Seniors have vested interest in election outcome
NDP? Liberal? Progressive Conservative? Green? What’s a senior to do? Since my retirement in 1991 my activities have been associated with being an advocate for retirees and the senior community. I represented retirees as president of the Nova Scotia Government Retired Employees Association. I also represented seniors as president of the Federation of Senior Citizens & Pensioners of Nova Scotia.
While president of these organizations there were government policies put forward that would impact directly on the membership and/or the majority of the seniors’ community in Nova Scotia.
The first bullet came to the retired government employees in the form of a new method to calculate possible pension increase. The reaction? Battle stations and a march on the Legislature, but to no avail. The new method for calculating government is in place.
FYI: The average government retirees’ pension is $19,320 per year.
The NDP majority government did not receive a second term. The new Liberal government promised to revisit with their involvement.
The second bullet occurred in 2016 when the Liberal government introduced a new method to finance Pharmacare. I can tell you it felt great as a seniors’ advocate when the seniors’ community informed the government of their displeasure. The government immediately withdrew, not cancel, their proposal. The government also promised consultation with seniors’ organizations, seniors and others across the province.
Seniors’ organizations have regularly inquired about the consultation process. The government finally responded in March, 2017 when it announced that Pharmacare would remain the same for 2016-2017 and most recently it announced it would remain the same for 2017-2018.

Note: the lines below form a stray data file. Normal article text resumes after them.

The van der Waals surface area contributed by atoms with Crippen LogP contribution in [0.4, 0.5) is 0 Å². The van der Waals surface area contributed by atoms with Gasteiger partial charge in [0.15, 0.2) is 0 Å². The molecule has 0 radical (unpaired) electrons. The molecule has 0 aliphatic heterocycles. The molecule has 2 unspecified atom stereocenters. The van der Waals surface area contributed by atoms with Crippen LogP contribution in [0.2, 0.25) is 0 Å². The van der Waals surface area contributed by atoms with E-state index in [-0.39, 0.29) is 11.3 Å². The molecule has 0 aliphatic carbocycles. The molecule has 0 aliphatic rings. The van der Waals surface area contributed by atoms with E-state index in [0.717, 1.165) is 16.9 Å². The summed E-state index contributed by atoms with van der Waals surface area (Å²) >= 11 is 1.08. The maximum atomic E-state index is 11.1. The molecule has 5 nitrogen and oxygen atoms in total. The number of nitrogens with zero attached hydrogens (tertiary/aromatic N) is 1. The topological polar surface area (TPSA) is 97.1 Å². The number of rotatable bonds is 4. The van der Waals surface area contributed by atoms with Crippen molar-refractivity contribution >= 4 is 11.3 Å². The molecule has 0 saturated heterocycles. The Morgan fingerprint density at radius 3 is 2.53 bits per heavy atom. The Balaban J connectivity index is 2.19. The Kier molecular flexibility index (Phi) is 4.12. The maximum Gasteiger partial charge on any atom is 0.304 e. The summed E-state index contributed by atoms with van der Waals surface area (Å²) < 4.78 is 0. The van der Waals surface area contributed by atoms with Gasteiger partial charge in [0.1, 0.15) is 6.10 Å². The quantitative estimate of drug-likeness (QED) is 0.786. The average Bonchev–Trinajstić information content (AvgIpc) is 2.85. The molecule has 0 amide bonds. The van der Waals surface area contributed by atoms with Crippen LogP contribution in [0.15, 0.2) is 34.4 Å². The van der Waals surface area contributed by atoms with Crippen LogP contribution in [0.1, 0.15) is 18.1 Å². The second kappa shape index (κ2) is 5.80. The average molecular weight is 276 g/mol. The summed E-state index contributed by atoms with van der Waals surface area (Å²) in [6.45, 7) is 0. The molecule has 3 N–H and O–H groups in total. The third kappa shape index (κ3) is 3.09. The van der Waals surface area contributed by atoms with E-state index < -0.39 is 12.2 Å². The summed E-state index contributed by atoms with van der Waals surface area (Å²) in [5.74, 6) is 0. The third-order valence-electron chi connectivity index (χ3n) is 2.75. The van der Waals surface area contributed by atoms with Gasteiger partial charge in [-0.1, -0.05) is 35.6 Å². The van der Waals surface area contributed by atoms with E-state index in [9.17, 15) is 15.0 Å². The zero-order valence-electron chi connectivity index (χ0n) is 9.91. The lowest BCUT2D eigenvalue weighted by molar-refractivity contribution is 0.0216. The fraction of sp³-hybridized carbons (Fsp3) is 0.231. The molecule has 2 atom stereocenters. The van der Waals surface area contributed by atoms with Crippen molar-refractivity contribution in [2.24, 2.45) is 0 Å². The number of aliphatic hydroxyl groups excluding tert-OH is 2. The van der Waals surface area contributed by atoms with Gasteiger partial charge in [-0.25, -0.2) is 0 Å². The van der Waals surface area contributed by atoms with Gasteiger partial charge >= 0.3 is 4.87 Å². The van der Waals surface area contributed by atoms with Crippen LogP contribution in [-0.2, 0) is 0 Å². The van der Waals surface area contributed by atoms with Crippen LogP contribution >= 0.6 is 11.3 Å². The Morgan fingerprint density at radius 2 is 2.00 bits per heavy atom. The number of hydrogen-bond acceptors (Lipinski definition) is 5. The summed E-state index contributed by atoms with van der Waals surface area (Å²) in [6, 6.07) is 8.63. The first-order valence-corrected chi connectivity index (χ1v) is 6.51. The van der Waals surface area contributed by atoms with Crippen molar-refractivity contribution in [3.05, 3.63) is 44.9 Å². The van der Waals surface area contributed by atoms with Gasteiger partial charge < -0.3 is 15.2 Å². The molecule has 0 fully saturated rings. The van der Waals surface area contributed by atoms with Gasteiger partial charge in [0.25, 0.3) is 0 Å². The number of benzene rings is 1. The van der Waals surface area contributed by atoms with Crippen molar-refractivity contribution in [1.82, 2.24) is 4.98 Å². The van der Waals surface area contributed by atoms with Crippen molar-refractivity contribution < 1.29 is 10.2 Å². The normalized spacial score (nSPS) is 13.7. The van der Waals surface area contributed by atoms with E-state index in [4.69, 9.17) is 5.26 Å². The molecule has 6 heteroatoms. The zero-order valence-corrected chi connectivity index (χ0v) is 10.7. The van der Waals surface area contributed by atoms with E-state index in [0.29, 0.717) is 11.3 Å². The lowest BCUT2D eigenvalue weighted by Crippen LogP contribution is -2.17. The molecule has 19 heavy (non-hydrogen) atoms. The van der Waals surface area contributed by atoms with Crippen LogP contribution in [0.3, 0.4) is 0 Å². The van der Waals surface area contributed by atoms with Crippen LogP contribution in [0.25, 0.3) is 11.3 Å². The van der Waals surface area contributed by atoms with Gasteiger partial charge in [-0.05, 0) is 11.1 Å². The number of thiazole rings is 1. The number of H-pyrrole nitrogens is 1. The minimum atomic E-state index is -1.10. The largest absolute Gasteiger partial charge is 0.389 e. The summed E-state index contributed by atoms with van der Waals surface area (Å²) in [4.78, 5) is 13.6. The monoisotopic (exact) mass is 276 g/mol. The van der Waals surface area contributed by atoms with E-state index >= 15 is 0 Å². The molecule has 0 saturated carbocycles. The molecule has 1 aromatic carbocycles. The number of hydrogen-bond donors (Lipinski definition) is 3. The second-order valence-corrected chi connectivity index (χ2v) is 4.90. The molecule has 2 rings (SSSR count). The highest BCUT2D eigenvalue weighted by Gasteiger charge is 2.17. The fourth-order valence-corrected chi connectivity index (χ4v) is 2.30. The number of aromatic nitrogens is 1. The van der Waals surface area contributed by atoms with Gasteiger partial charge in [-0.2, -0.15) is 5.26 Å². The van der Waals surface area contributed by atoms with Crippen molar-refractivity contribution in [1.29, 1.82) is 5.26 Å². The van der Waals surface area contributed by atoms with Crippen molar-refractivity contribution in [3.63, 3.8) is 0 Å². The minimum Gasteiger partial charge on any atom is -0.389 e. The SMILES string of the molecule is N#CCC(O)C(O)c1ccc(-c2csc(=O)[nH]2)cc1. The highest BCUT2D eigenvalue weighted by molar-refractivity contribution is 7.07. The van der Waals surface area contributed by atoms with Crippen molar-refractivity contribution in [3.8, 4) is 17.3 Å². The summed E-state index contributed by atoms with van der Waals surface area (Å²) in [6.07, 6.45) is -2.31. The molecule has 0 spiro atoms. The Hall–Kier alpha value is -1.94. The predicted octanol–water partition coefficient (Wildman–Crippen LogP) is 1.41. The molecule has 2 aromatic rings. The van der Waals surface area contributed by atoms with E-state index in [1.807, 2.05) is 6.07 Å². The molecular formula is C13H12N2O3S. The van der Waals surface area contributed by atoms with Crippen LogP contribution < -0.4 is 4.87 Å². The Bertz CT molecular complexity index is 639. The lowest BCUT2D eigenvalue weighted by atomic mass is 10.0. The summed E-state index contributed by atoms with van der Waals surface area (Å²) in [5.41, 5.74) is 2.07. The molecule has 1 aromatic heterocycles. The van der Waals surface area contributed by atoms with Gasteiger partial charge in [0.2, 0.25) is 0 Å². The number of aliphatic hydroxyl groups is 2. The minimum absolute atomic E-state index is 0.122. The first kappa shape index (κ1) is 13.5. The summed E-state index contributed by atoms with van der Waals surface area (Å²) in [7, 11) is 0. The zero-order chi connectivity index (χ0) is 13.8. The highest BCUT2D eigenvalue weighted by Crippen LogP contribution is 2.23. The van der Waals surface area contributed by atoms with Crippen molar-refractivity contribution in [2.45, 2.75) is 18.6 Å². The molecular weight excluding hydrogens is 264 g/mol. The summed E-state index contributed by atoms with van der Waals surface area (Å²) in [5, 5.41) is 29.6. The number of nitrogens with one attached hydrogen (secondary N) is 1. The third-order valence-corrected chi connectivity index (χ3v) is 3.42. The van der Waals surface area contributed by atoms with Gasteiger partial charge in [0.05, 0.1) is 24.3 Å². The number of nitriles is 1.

That’s all good to 2017-2018 but the Liberal government has shown their hand on Pharmacare. Their rational is that seniors receiving a higher pension should pay more for their participation in Pharmacare, part of the Health Care system of Nova Scotia. Shouldn’t we all pay the same for the same service?
In 2006, the Group of IXSeniors Advisory Committee to government had negotiated an agreement on Pharmacare that called for government to pay 75 per cent of the costs and seniors 25 per cent. This is presently still being enforced as a result of the continued announcements relating to Pharmacare.
In 2011, a new Financial Measures Act was brought forward by the NDP government. In 2016, a new financing policy for Pharmacare was brought forward by the Liberal government. The promised dialogue by the Liberal government on corrective action to address these issues never materialized. Funny how the bottom line is always quoted by those at the top
The resolve of the seniors’ community in coming together in March 2016 and the expected action has been capped by an election. Elections are an opportunity for choice. Some are die-hard fans and support their team. Many look at the candidates to make their determination. Others look at the party’s policy and track record. The rule is that elected candidates will follow party policy.
Over the years, my constituents have been the retirees, pensioners and seniors of Nova Scotia. With the provincial election in full swing, the decision on what is done on May 30 will determine our next four years.
Call me a concerned senior. Bernie LaRusic Sydney